At first glance, Stacking looks like a very peculiar game. The concept of running around hopping in and out of dolls may not sound appealing, but you’d be surprised just how much fun it is. Having played around with the game a few weeks back, I sat down with it again this week for a proper run through, and found myself falling in love with it all over again.
Staking revolves around the concept of the Russian Matryoshka, or nesting doll. You play as little (and I mean little) Charlie Blackmore, the smallest doll in the town. The story goes that your siblings are being held captive by an evil industrialist, and so you set off to rescue and bring them home. There are hundreds of other dolls of different sizes that popular each level, with each one possessing a unique ability or talent. If you move behind a doll that is exactly one size larger, you can stack into it and take control. Knowing which doll to use is crucial to solving the game’s many puzzles, and the joy is that every puzzle can have multiple solutions – you’ll often be tempted to find all the possible solutions before moving on, and the game’s occasional hints make this task a bit easier. The dolls’ abilities are varied, with some of them being crucial to your progress in the level. For example, one doll has the ‘Eagle Eye’ ability, which will scan the surrounding dolls and mark out which ones are useful for particular missions. Other abilities such as ‘Rancid belch’ may offer a host of giggles, but is also useful for dispersing crowds.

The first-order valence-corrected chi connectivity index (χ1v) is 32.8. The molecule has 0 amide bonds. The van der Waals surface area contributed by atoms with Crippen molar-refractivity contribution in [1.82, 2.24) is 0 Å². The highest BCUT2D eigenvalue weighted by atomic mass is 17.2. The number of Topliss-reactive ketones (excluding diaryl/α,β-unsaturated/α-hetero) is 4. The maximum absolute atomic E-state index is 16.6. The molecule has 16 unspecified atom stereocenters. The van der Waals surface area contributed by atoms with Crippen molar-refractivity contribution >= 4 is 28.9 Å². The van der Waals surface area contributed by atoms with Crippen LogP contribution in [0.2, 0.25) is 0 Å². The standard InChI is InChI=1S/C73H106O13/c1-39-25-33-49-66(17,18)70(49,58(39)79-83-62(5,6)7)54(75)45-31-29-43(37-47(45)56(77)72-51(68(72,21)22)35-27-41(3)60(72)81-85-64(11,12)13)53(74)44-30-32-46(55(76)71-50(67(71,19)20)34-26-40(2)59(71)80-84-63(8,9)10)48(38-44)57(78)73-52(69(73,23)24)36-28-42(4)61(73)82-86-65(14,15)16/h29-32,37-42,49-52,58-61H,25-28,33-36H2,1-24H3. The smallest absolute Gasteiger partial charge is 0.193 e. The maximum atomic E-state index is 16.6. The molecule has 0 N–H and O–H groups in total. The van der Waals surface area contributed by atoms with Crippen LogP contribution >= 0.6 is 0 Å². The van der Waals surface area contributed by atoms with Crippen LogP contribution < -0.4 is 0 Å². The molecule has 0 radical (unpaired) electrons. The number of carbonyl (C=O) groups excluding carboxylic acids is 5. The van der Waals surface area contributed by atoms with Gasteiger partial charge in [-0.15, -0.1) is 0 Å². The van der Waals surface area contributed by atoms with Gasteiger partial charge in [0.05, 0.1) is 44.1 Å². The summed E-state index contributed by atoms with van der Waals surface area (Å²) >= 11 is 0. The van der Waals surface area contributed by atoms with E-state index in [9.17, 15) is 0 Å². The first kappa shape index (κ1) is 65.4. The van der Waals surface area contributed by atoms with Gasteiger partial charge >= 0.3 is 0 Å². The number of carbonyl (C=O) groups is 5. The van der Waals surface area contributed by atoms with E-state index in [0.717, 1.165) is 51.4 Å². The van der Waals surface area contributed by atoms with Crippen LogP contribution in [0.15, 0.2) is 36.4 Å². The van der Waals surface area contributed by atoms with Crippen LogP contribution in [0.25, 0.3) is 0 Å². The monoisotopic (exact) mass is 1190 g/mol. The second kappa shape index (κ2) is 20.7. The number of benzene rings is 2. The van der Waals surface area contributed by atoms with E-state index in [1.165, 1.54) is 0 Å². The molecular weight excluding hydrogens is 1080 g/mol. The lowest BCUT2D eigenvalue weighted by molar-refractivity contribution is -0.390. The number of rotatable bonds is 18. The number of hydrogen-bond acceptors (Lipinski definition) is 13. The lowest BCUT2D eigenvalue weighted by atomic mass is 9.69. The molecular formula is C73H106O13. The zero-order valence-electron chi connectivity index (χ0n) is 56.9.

One of the reasons that Stacking plays so well is that it’s delightfully simple to play with. There’s no complicated buttons, the levels are large and free to explore, the characters are designed beautifully, and it all just blends together into one adorable game. What also helps the game along is the presentation – the dolls themselves are painted beautifully and with great detail, and even though they don’t emote they still manage to let their personalities come through. The presentation is also what drives the game forward – there is no voiceacting or complex cutscenes to move the story along. Instead, key moments are played out in short mini-skits, complete with makeshift backdrops and giant cards with the dialogue written on them. It’s a cute gimmick that ties in well with the overall look and feel to the game. The game’s soundtrack also plays a key role, reminiscent of wind-up music boxes filled with gentle string instruments.
The game will reward you each time you locate a ‘family’ of dolls – these are dolls that all belong to the same set, and collecting all of them usually unlocks a reward or will play a hilarious cutscene involving the dolls. You also get rewards for stacking with unique dolls that are scattered through the levels, as well as for completing various challenges. It’s quite straightforward to obtain most of the rewards, so there’s no reason why you shouldn’t be racking them up.
While Stacking may not need a lot of time to play through there is still a lot to see and do in each level, and interacting with each of the dolls is always fun. Give the game a spin if you’re looking for a game to just veg out to and enjoy for a couple of hours – you certainly won’t be disappointed.